Dammeier also touched on the idea of government by network becoming increasingly more important, meaning that there needs to be more collaboration with cities, school districts and communities. Dammeier said it’s with these types of partnerships that things will move forward. To that point, he also stressed the importance of streamlining government processes within Pierce County and subsequently making the government more responsive and more accountable.
Cade, like Mayor Strickland and Dammeier, stressed the importance of collaboration across sectors. Cade pointed to a number of instances in which the public sector trailed the private sector in terms of growth. When looking at statistics from previous years, Cade said from 2004 to the present, the spectrum has nearly flipped where in 2004, 65 percent of all wages earned that year were earned in the public sector. Now, however, Cade said growth is going to happen on the private sector side.
But Cade said that can’t happen alone, and that it’s through public and private partnership that the region can truly thrive. “Economic development is a partnership, and it’s the ability to work with each other to make a better community.”
To offer a more comprehensive outlook of the economy on a national level, keynote speaker Lynn Michaelis, the former Weyerhaeuser chief economist of 37 years presented his economic forecast at the conference and highlighted his views on the risks and rewards of the real estate industry and the ways in which the state of the economy on the larger scale, looking at how the United States’ economy is doing, which he described as strong. Even more, Michaelis said, “Our economy is doing the best in the world.”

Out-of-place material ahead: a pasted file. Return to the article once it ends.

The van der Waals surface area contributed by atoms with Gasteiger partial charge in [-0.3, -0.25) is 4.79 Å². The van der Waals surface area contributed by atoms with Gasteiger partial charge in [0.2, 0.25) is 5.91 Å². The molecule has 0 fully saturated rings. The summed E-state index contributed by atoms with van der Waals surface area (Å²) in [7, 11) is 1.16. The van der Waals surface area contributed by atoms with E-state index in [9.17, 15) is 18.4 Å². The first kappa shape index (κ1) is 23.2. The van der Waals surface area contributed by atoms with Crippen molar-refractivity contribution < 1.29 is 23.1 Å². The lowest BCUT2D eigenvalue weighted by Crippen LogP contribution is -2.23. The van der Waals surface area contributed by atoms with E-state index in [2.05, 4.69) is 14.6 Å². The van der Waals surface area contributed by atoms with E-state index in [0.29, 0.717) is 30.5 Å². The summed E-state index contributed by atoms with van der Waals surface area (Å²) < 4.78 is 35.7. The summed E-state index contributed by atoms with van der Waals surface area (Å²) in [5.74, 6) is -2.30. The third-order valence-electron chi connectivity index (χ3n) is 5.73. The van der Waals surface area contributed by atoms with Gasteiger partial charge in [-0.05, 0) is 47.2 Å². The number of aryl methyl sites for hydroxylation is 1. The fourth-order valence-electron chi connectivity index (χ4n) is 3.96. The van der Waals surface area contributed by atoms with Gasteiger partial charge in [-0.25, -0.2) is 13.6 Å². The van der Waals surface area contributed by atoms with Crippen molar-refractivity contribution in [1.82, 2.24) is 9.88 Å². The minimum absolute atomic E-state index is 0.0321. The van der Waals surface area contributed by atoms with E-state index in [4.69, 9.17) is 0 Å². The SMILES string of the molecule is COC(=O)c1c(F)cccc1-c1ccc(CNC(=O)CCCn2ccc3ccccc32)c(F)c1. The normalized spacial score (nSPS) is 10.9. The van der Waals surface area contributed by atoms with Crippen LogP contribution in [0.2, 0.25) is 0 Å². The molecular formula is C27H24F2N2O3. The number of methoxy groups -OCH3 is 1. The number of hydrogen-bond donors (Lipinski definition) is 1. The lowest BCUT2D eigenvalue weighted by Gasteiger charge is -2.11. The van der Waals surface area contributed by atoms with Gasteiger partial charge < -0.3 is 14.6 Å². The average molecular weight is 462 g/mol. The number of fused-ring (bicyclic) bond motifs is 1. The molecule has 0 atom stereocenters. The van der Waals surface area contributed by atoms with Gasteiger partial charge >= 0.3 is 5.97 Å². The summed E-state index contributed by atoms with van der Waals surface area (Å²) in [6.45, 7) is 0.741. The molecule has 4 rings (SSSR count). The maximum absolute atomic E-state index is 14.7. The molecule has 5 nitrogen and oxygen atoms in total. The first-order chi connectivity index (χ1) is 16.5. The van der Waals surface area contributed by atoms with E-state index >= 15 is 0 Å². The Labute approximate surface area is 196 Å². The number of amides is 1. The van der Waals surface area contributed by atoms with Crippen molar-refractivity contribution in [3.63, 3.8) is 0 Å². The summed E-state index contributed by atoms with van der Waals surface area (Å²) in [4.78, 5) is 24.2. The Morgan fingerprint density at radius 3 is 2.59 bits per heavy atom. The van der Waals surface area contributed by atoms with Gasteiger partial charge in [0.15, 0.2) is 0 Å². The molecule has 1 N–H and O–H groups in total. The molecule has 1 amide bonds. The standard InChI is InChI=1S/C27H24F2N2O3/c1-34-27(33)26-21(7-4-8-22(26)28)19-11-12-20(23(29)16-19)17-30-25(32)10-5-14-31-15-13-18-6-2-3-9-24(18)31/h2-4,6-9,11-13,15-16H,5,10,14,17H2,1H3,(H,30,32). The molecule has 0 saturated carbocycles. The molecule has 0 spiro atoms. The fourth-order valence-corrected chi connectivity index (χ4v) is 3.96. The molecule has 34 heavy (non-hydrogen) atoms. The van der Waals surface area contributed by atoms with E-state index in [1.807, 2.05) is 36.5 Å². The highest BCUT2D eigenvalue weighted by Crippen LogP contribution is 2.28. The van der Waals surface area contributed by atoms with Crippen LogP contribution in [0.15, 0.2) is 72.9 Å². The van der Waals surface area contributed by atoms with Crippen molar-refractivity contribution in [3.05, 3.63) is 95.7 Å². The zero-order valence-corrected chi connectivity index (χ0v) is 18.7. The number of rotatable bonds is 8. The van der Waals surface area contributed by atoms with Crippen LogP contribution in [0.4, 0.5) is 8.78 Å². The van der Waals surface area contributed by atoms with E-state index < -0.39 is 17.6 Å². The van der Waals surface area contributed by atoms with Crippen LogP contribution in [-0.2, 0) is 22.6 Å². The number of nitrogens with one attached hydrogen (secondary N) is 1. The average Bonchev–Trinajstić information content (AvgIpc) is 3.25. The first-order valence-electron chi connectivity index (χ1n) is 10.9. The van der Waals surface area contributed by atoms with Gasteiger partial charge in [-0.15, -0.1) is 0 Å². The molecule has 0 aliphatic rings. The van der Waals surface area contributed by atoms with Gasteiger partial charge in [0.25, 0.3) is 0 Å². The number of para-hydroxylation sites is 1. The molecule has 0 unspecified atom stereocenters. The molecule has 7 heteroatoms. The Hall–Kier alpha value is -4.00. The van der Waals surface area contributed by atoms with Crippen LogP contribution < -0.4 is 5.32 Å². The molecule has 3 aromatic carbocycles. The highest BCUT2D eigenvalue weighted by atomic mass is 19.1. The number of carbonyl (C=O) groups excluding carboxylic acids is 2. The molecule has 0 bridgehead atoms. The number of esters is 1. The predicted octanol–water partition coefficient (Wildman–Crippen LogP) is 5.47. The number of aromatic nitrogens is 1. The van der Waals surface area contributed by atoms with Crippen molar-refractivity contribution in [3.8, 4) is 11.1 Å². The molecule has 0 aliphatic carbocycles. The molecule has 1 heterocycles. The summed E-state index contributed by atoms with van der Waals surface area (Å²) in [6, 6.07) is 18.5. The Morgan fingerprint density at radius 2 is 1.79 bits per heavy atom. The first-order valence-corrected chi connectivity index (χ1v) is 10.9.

“There’s no likelihood of a recession in the United States,” he said. “There’s no reason we’re likely to see a recession in the next year or two unless somebody makes some serious policy mistake,” he said, hinting at some uncertainty in the White House.
While he projects the region will remain strong, he said on the national level, there are some lingering questions that might threaten the positive economy such as political unknowns in foreign markets like Russia and China, whose repercussions stretch all the way to the United States. Mentioned in those uncertainties is who Michaelis referred to as Washington D.C.’s “new cowboy.” He said under this new Trump administration, unknowns over multiple national policies are concerning.
While the Sound South’s government is drastically different than what we’re seeing in D.C., Michaelis said our region’s local economy and marketplace is ‘hot,’ with employment expected to continue to grow and unemployment shrinking to around 3.7 percent. The region’s unemployment rate is lower than the national average of 4.7 percent. “We are now in about the sixth year of relatively stable employment growth,” he said. Along with lower unemployment rates, Michaelis pointed to higher hourly wages as another factor into our strong economy. And in terms of regional boom, Michaelis sees no slowing down anytime soon.